Technology enables trains to operate on both diesel and electric rail lines more efficiently

May 11, 2011

NEWARK, NJ — NJ TRANSIT Executive Director James Weinstein today unveiled the agency’s first dual-powered locomotive, also the first of its kind in North America, displaying the new equipment in Newark Penn Station and taking another step forward in the modernization of the state’s rail fleet.


“We are excited to modernize the NJ TRANSIT fleet by bringing dual-powered technology to our state’s rail network,” said Weinstein.  “These new locomotives will have the benefit of being quieter, more fuel efficient and more environmentally-friendly than the locomotives they’ll replace, some of which are 40 years old.”


In September 2008, the Board awarded a contract to Bombardier Transit Corporation for the purchase of 26 dual-powered locomotives — which can operate in both electrified and non-electrified territory — at a total cost of approximately $310 million, including design, engineering, manufacturing, training and spare parts, with the option to purchase additional locomotives in the future. 


“We are proud that our new dual-powered locomotives will be the latest addition to NJ TRANSIT’s fleet of passenger rail equipment, and that they will help advance sustainable mobility for the region,” said Ake Wennberg, President, Locomotives and Equipment Division, Bombardier Transportation.  “These locomotives incorporate our newest energy-saving and environmentally-friendly features.  They also offer greater operating flexibility as they are able to run under both diesel power and alternating current electric power from overhead sources — a first in North America.”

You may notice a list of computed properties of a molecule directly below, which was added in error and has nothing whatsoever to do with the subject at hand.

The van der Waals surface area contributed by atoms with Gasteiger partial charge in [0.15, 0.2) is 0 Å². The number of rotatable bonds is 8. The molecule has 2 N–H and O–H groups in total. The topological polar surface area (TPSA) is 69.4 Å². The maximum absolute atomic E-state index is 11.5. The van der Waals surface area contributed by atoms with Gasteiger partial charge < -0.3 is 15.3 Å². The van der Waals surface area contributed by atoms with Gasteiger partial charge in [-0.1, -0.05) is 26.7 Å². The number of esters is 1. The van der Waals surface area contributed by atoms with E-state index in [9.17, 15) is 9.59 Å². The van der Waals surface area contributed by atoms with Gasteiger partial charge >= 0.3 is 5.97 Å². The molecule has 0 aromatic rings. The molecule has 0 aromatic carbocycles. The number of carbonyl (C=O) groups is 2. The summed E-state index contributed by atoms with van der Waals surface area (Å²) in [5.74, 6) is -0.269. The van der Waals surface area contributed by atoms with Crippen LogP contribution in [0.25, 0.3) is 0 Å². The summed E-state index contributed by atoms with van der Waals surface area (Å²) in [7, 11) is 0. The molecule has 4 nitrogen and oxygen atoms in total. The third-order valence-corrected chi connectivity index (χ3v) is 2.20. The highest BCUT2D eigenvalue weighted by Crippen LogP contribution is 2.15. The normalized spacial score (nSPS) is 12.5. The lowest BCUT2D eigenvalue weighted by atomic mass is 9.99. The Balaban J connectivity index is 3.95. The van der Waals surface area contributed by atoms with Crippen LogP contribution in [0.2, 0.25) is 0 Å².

Benefits of the dual-powered locomotives over the older diesel engines include better acceleration, more efficient operation than current diesel locomotives, cleaner operation in electric mode, and reduced reliance on diesel fuel.  The new locomotives will meet the latest federal emissions requirements, replacing the older locomotives that were grandfathered from having to meet the current standards.


NJ TRANSIT uses diesel locomotives to operate rail service in non-electrified territories, which includes the Pascack Valley, Main/Bergen County and Raritan Valley lines, as well the North Jersey Coast Line between Long Branch and Bay Head and Montclair-Boonton and Morris & Essex lines west of Dover.  Nearly 40 percent of the state’s commuter rail system is non-electrified.


Delivery of the dual-powered locomotives is expected to be completed by late 2012.




NJ TRANSIT is the nation's largest statewide public transportation system providing more than 895,000 weekday trips on 240 bus routes, three light rail lines and 12 commuter rail lines. It is the third largest transit system in the country with 165 rail stations, 60 light rail stations and more than 18,000 bus stops linking major points in New Jersey, New York and Philadelphia.